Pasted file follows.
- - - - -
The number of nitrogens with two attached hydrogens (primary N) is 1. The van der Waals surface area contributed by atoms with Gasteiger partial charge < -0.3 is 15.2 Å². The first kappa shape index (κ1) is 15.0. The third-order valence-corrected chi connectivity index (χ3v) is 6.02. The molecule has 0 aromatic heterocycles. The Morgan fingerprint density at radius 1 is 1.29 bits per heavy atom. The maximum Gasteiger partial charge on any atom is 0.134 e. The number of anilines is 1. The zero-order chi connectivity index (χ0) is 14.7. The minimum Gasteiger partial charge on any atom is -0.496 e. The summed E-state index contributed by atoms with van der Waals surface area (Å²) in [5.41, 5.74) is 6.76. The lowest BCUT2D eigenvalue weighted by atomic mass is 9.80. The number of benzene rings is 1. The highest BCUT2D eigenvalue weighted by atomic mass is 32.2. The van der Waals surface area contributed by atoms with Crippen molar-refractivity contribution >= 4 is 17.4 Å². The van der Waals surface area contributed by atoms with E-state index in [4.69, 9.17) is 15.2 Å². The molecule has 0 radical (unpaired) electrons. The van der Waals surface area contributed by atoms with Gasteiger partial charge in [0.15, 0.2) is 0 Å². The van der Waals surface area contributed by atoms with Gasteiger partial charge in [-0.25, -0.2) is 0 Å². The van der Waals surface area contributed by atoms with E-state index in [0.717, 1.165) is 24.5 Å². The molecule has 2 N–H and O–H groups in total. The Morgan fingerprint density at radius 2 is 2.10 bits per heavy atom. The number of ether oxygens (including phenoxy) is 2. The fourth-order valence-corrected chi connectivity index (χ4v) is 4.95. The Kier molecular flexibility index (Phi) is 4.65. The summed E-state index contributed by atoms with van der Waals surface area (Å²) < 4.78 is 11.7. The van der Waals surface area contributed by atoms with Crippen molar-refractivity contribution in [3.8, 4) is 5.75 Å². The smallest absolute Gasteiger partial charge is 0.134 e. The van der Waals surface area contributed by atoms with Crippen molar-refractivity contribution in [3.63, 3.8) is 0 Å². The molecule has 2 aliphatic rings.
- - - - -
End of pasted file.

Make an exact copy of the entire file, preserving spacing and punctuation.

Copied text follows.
The number of nitrogens with two attached hydrogens (primary N) is 1. The van der Waals surface area contributed by atoms with Gasteiger partial charge < -0.3 is 15.2 Å². The first kappa shape index (κ1) is 15.0. The third-order valence-corrected chi connectivity index (χ3v) is 6.02. The molecule has 0 aromatic heterocycles. The Morgan fingerprint density at radius 1 is 1.29 bits per heavy atom. The maximum Gasteiger partial charge on any atom is 0.134 e. The number of anilines is 1. The zero-order chi connectivity index (χ0) is 14.7. The minimum Gasteiger partial charge on any atom is -0.496 e. The summed E-state index contributed by atoms with van der Waals surface area (Å²) in [5.41, 5.74) is 6.76. The lowest BCUT2D eigenvalue weighted by atomic mass is 9.80. The number of benzene rings is 1. The highest BCUT2D eigenvalue weighted by atomic mass is 32.2. The van der Waals surface area contributed by atoms with Crippen molar-refractivity contribution >= 4 is 17.4 Å². The van der Waals surface area contributed by atoms with E-state index in [4.69, 9.17) is 15.2 Å². The molecule has 0 radical (unpaired) electrons. The van der Waals surface area contributed by atoms with Gasteiger partial charge in [0.15, 0.2) is 0 Å². The van der Waals surface area contributed by atoms with Gasteiger partial charge in [-0.25, -0.2) is 0 Å². The van der Waals surface area contributed by atoms with E-state index in [0.717, 1.165) is 24.5 Å². The molecule has 2 N–H and O–H groups in total. The Morgan fingerprint density at radius 2 is 2.10 bits per heavy atom. The number of ether oxygens (including phenoxy) is 2. The fourth-order valence-corrected chi connectivity index (χ4v) is 4.95. The Kier molecular flexibility index (Phi) is 4.65. The summed E-state index contributed by atoms with van der Waals surface area (Å²) < 4.78 is 11.7. The van der Waals surface area contributed by atoms with Crippen molar-refractivity contribution in [3.8, 4) is 5.75 Å². The smallest absolute Gasteiger partial charge is 0.134 e. The van der Waals surface area contributed by atoms with Crippen molar-refractivity contribution in [3.63, 3.8) is 0 Å². The molecule has 2 aliphatic rings.